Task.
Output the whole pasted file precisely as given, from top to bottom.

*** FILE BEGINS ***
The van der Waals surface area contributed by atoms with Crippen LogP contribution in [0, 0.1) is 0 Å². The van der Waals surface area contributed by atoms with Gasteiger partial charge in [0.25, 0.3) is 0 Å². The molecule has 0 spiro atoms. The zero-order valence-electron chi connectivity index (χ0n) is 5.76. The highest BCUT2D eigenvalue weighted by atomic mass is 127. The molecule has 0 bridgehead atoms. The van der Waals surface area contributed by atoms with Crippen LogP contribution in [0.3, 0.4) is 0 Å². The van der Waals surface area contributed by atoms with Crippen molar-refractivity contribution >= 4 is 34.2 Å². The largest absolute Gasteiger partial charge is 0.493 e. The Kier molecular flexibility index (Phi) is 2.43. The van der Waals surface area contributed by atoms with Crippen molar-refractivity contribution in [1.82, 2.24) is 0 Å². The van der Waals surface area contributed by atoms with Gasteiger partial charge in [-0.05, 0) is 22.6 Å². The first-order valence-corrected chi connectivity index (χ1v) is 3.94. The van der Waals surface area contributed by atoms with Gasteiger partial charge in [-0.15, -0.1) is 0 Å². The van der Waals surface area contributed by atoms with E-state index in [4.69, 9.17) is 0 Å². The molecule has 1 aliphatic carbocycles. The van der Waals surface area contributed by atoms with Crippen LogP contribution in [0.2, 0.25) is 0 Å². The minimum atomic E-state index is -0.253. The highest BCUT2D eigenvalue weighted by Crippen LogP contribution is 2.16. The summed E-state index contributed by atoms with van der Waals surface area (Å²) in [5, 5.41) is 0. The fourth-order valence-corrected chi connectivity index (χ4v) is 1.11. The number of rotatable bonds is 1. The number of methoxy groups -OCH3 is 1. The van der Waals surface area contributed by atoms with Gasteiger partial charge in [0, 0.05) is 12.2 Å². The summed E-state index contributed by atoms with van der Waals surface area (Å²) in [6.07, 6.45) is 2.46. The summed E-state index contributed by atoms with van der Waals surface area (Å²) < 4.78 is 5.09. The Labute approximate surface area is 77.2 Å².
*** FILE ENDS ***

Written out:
The van der Waals surface area contributed by atoms with Crippen LogP contribution in [0, 0.1) is 0 Å². The van der Waals surface area contributed by atoms with Gasteiger partial charge in [0.25, 0.3) is 0 Å². The molecule has 0 spiro atoms. The zero-order valence-electron chi connectivity index (χ0n) is 5.76. The highest BCUT2D eigenvalue weighted by atomic mass is 127. The molecule has 0 bridgehead atoms. The van der Waals surface area contributed by atoms with Crippen LogP contribution in [0.3, 0.4) is 0 Å². The van der Waals surface area contributed by atoms with Crippen molar-refractivity contribution >= 4 is 34.2 Å². The largest absolute Gasteiger partial charge is 0.493 e. The Kier molecular flexibility index (Phi) is 2.43. The van der Waals surface area contributed by atoms with Crippen molar-refractivity contribution in [1.82, 2.24) is 0 Å². The van der Waals surface area contributed by atoms with Gasteiger partial charge in [-0.05, 0) is 22.6 Å². The first-order valence-corrected chi connectivity index (χ1v) is 3.94. The van der Waals surface area contributed by atoms with Gasteiger partial charge in [-0.15, -0.1) is 0 Å². The van der Waals surface area contributed by atoms with E-state index in [4.69, 9.17) is 0 Å². The molecule has 1 aliphatic carbocycles. The van der Waals surface area contributed by atoms with Crippen LogP contribution in [0.2, 0.25) is 0 Å². The minimum atomic E-state index is -0.253. The highest BCUT2D eigenvalue weighted by Crippen LogP contribution is 2.16. The summed E-state index contributed by atoms with van der Waals surface area (Å²) in [5, 5.41) is 0. The fourth-order valence-corrected chi connectivity index (χ4v) is 1.11. The number of rotatable bonds is 1. The number of methoxy groups -OCH3 is 1. The van der Waals surface area contributed by atoms with Gasteiger partial charge in [0, 0.05) is 12.2 Å². The summed E-state index contributed by atoms with van der Waals surface area (Å²) in [6.07, 6.45) is 2.46. The summed E-state index contributed by atoms with van der Waals surface area (Å²) < 4.78 is 5.09. The Labute approximate surface area is 77.2 Å².